Home ownership provides the most secure form of housing tenure. In only 30% of Indigenous households was the house owned or being purchased by the residents (compared with 70% for all Australian households), and in only one-third of these was the home owned outright.14 There is some evidence that there has been an increase over the past decade in the percentage of Indigenous households where the home is being purchased by the residents.

Patterns of home ownership and rental vary by location. The proportion of home owners and private renters is highest in Victoria, New South Wales and Queensland, and lowest in the NT.14 In discrete Indigenous communities in the NT, dwellings are generally owned by the community, and opportunities for home ownership are limited. Correspondingly, the NT has the highest proportion of people (48%) living in Indigenous or community housing. Western and South Australia have relatively high proportions of people renting from state housing authorities. Among Indigenous households in remote areas of Australia, two-thirds (67%) are renting Indigenous or community housing (50%) or public housing (17%).14

Homelessness

  1. Top of page
  2. Abstract
  3. Introduction
  4. A brief historical perspective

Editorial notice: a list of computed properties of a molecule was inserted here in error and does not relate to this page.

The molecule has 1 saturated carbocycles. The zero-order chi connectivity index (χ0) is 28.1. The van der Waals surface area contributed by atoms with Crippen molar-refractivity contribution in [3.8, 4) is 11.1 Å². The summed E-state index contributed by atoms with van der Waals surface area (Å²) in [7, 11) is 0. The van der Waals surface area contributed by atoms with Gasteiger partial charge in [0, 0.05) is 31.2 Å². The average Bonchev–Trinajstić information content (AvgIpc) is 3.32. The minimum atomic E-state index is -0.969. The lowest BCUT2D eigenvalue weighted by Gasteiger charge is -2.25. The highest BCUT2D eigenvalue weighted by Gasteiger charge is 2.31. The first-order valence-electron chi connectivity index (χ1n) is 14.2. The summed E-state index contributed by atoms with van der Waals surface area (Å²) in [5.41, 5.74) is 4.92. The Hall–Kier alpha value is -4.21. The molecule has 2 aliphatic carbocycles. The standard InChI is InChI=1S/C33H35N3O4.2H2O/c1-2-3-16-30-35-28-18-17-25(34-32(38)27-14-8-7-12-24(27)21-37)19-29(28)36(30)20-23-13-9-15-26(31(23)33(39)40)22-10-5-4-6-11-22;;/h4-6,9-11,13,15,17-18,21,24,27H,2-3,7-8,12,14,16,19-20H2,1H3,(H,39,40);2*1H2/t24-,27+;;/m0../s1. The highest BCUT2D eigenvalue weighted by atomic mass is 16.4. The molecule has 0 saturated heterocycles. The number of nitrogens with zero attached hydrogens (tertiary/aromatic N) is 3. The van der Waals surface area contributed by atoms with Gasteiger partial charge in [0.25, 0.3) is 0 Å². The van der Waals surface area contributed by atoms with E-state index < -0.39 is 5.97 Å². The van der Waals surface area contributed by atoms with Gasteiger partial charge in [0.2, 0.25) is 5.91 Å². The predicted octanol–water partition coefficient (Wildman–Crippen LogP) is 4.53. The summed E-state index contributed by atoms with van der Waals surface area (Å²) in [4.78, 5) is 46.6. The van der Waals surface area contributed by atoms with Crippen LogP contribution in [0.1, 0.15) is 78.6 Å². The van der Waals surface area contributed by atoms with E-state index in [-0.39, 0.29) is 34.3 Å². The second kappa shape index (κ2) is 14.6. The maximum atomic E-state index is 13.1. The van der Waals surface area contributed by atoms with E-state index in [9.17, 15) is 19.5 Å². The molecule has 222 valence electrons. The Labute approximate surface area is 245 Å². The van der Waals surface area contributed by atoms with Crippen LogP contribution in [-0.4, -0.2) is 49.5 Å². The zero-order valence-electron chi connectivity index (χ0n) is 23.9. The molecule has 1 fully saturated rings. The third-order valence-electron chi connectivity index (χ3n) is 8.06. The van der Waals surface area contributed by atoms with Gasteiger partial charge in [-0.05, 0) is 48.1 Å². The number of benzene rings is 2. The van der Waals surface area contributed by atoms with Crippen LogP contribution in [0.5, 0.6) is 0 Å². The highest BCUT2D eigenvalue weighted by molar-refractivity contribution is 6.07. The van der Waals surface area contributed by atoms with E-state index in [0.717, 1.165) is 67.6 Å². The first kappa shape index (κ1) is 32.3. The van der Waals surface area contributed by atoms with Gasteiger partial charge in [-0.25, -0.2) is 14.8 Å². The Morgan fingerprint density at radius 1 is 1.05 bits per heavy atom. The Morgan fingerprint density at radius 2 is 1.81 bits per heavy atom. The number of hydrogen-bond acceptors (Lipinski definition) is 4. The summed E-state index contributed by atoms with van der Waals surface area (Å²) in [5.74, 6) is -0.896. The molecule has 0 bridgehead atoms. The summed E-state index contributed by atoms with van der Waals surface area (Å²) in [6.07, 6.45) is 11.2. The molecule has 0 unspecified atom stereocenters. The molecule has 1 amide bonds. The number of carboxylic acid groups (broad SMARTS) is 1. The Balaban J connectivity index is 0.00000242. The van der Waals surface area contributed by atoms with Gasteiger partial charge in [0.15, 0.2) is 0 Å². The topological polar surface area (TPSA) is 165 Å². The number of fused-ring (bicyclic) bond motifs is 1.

5. Housing conditions and the expected contribution to ill-health for Indigenous Australians
  6. Crowding and ‘overcrowding’
  7. Quality of housing infrastructure
  8. Housing tenure, housing assistance and housing affordability
  9. Homelessness
  10. Governance and management of Indigenous housing programs
  11. Initiatives to improve housing conditions in remote Indigenous communities
  12. Housing and health research
  13. Conclusion
  14. Acknowledgements
  15. References

Homeless people tend to have poor health,1 and homelessness may be regarded as being at the extreme of housing disadvantage. While health problems might predate or contribute to becoming homeless, many of the negative health impacts of poor housing referred to above can be expected to be more severe for homeless people. Furthermore, the lack of a regular place of residence may itself be a significant barrier to employment and regular access to health and social services.23